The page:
Alex Murdaugh’s Surviving Son Describes ‘Heartbroken’ Dad on the Stand

Photo Illustration by The Daily Beast/Florida Department of Corrections/Hampton County Sheriff's Office/Screenshot Twitter
Photo Illustration by The Daily Beast/Florida Department of Corrections/Hampton County Sheriff's Office/Screenshot Twitter

Alex Murdaugh’s surviving son took the stand at his father’s double homicide trial on Tuesday—marking the first time he has spoken publicly about the murders of his mother and brother.

Buster Murdaugh, 26, was the third witness to be called in his father’s defense, a day after the prosecution rested its case. Prosecutors allege former lawyer Alex Murdaugh murdered his 52-year-old wife, Maggie, and his 22-year-old son, Paul, on June 7, 2021, at their family’s hunting estate in an attempt to distract from questions about his financial crimes.

The first time the younger Murdaugh has spoken out since the murders, Buster described to jurors the close relationship his family had, his “little bit” of knowledge about his father’s addiction to opioids, and the moments after the grisly murders. He also revealed that his dad was the one who called him and informed him about the slayings that are at the center of what local media has deemed “the trial of the century” in South Carolina.

Murdaugh “called me on the phone and he asked me if I was sitting down.. he sounded odd,” Buster said on Tuesday, taking a big breath as his father nodded from the defense table several feet away. “And then he told me that my mother and brother had been shot.”

“I kind of just sat there for a minute,” the young Murdaugh added, noting that when he and his long-time girlfriend finally arrived at the hunting property, they found his father “destroyed” and “heartbroken.”

“He was broken down,” he added.

The Tuesday testimony from Murdaugh’s son comes during the first week of the defense’s case in the double homicide trial that’s playing out in Colleton County Court. Over the last month, prosecutors alleged that Murdaugh fatally shot his wife and son with two different guns to garner public sympathy and evade questions about his years-long scheme of stealing money from his former law firm and clients. Murdaugh has pleaded not guilty to four charges and faces a maximum sentence of 30 years in prison.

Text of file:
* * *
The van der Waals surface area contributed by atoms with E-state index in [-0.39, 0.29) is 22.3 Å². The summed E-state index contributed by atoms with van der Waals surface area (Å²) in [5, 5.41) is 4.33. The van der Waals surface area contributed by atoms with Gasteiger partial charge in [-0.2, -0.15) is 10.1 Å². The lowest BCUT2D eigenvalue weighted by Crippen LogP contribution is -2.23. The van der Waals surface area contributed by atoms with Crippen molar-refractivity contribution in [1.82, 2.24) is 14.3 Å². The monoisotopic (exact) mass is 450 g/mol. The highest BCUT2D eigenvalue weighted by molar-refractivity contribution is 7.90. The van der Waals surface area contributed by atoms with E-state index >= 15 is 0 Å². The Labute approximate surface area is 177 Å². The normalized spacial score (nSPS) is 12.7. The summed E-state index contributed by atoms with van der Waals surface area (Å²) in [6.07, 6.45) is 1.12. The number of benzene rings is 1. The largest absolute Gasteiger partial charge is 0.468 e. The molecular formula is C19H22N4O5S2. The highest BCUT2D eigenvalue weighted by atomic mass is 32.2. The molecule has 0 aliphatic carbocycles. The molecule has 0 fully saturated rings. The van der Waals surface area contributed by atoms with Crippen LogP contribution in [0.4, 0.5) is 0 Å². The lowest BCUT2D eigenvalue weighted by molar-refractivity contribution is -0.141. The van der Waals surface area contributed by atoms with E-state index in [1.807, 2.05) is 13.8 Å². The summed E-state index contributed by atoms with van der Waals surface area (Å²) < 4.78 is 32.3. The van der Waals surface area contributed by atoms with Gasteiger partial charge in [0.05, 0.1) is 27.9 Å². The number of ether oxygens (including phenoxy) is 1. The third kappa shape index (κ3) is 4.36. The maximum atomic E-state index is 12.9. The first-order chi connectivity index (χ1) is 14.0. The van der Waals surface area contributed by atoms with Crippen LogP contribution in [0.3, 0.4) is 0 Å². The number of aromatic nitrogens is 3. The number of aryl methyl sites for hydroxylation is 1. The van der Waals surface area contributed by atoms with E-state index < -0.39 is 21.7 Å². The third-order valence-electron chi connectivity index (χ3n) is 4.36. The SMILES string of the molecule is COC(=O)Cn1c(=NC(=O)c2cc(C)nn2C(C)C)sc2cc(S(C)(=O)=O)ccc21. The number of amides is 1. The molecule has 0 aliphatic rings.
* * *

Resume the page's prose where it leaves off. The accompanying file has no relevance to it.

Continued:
Speaking calmly and leaning forward into the microphone, the younger Murdaugh began his testimony by describing his father as a family man who “coached every little league team I played on” and stressed that it was “a rarity” for his parents to miss one of his games as a child. He also added that he knew nothing about his father’s alleged financial crimes.

“I spoke to my mom every day, multiple times a day. And the like for my dad and my brother too. They were all talking to each other too. A lot of conversations throughout the day among the family,” Buster said after noting that the family was very close-knit.

But despite the family’s closeness, he said that there was sometimes tension in the household surrounding his father’s two-decade addiction to opioids. Buster said that he knew “a little bit” about Murdaugh’s addiction—and revealed that the former lawyer even went to a detox center.

“He was apologetic and sorry,” Buster said about his father’s behavior. He insisted, however, that the conversations were always civil and there was never any violence in their home.

At the time of the murders, Buster said that his family was facing public scrutiny in connection with his little brother’s pending trial for a 2019 boat crash that killed his 19-year-old friend Mallory Beach. He said that Paul was bullied online and confronted in bars because of the ongoing case—and that it “consumed” his mother and prompted her to spend more time at the beach house.

“Amongst the family, none of us thought that he was driving the boat,” Buster said about the crash, noting that they planned to fight the criminal charges against his brother.

Marian Proctor, Maggie’s sister, previously testified that after the murders Murdaugh was focused on clearing Paul’s name in the boat crash. Buster, however, did not go into much detail about Murdaugh’s movements after the murders—but noted that he stayed by his father’s side.

During a brief cross-examination, prosecutor Creighton Waters offered his condolences before grilling Buster about whether he knew about his mother’s plans to stay at the beach house the night of the murders or his father’s financial crimes. Buster reiterated that he believed his family was financially stable and that he did not know about his dad’s alleged crimes until September—when he was fired from the family law firm.

Waters asked Buster to identify his father in a video taken by Paul at the dog kennels just minutes before the murders that has been at the crux of the prosecution’s case against Murdaugh’s alibi. Prosecutors never directly asked the younger Murdaugh if he believed his father murdered his family.

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